The data in the Job Openings and Labor Turnover Survey (JOLTS) provide evidence of continuing weakness in the labor market in spite of the relatively low unemployment rate.

Through the first three months of 2016, the unemployment rate averaged 4.95 percent. While this is a reasonably low unemployment rate, by many other measures the labor market is far from recovering from the recession. One of these measures is the quits rate.

When workers feel that there are few job opportunities, they are less likely to quit their jobs, because they see few better opportunities. Through the first three months of the year, the quits rate has averaged just 2.04 percent, an unusually low rate.

Figure 1 shows the unemployment rate (the dark blue bars) for all three-month periods before the recession with a quits rate that was within 0.05 percentage points of the quit rate for the first three months of 2016. (The specific time period for the figure is 2001 through 2006. The JOLTS data only go back to December 2000.) The light blue line shows the unemployment rate from the first quarter of 2016. Today’s 2.04 percent quits rate clearly corresponds to an unemployment rate higher than 4.95 percent.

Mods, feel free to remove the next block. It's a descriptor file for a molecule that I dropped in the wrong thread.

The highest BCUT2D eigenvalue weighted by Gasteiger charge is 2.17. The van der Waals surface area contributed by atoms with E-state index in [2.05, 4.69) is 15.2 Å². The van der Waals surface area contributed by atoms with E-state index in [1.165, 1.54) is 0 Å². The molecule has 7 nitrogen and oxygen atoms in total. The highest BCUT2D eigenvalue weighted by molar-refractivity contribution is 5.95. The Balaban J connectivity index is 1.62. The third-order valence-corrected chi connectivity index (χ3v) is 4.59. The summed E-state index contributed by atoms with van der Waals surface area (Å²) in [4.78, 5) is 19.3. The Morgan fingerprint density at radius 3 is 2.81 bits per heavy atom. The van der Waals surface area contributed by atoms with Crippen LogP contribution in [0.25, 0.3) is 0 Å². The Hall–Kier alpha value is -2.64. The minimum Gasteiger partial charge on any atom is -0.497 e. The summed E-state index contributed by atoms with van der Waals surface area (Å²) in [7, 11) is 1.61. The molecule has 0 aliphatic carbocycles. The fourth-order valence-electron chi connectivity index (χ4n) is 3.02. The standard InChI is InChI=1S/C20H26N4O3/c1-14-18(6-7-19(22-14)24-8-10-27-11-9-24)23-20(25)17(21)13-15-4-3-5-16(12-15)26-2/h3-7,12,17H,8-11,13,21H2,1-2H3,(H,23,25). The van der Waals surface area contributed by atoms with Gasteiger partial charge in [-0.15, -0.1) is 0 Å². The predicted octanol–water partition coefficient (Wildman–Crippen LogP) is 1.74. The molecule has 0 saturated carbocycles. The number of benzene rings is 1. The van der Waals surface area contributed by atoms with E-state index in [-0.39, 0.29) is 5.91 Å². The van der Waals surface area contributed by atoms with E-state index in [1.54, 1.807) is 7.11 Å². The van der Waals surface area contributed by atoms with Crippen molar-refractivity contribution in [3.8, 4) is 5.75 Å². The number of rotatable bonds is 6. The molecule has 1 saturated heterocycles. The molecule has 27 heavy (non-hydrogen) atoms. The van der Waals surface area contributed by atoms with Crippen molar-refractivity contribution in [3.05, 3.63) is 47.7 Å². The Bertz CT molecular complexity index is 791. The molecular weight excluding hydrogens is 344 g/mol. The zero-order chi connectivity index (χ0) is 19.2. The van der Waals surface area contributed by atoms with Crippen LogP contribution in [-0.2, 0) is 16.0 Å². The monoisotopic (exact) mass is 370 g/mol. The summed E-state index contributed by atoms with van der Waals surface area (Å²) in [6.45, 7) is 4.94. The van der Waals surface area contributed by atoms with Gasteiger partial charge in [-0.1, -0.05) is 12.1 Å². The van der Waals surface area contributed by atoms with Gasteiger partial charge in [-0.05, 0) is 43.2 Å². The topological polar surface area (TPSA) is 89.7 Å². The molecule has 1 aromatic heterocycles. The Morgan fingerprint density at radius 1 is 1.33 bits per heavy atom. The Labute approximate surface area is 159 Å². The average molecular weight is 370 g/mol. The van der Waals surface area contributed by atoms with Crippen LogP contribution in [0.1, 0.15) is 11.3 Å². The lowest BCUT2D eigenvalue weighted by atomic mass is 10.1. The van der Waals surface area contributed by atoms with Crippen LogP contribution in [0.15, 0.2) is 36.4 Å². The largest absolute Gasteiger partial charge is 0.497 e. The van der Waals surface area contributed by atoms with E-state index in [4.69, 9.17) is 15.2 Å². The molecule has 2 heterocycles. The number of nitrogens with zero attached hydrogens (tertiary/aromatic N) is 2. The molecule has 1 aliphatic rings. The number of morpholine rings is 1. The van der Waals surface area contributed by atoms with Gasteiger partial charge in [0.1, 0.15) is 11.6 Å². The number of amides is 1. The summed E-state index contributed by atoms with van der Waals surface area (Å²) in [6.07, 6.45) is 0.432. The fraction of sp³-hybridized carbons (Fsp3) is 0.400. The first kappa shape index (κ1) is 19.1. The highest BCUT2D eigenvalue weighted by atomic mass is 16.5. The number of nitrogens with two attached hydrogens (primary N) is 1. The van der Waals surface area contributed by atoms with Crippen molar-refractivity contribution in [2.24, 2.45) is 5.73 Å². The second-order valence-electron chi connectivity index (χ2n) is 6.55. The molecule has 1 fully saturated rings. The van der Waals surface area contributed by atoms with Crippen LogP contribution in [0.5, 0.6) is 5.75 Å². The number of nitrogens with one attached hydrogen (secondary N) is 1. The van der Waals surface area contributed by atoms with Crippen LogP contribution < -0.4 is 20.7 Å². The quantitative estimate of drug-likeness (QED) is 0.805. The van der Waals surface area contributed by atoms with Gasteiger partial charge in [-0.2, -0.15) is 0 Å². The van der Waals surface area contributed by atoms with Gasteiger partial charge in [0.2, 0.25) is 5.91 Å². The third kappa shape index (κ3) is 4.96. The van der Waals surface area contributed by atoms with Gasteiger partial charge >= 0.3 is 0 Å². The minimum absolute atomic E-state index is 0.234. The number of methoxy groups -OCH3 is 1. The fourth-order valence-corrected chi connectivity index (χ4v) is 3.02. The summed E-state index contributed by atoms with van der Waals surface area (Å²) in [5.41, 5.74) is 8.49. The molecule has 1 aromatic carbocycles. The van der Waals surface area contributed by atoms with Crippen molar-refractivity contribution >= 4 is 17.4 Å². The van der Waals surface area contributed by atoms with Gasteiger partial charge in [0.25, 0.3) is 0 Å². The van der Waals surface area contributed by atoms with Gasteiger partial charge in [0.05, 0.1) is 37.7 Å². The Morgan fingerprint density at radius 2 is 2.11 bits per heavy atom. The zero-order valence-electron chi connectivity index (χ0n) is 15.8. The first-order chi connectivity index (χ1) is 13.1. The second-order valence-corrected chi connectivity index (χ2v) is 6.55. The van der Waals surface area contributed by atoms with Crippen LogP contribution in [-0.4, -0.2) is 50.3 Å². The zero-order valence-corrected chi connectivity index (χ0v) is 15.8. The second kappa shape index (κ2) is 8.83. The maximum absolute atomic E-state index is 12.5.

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To take the opposite side of this story, Figure 2 shows the quit rates for other periods where the unemployment rate has been 4.95 percent. As can be seen, this level of unemployment is ordinarily associated with a considerably higher quit rate.

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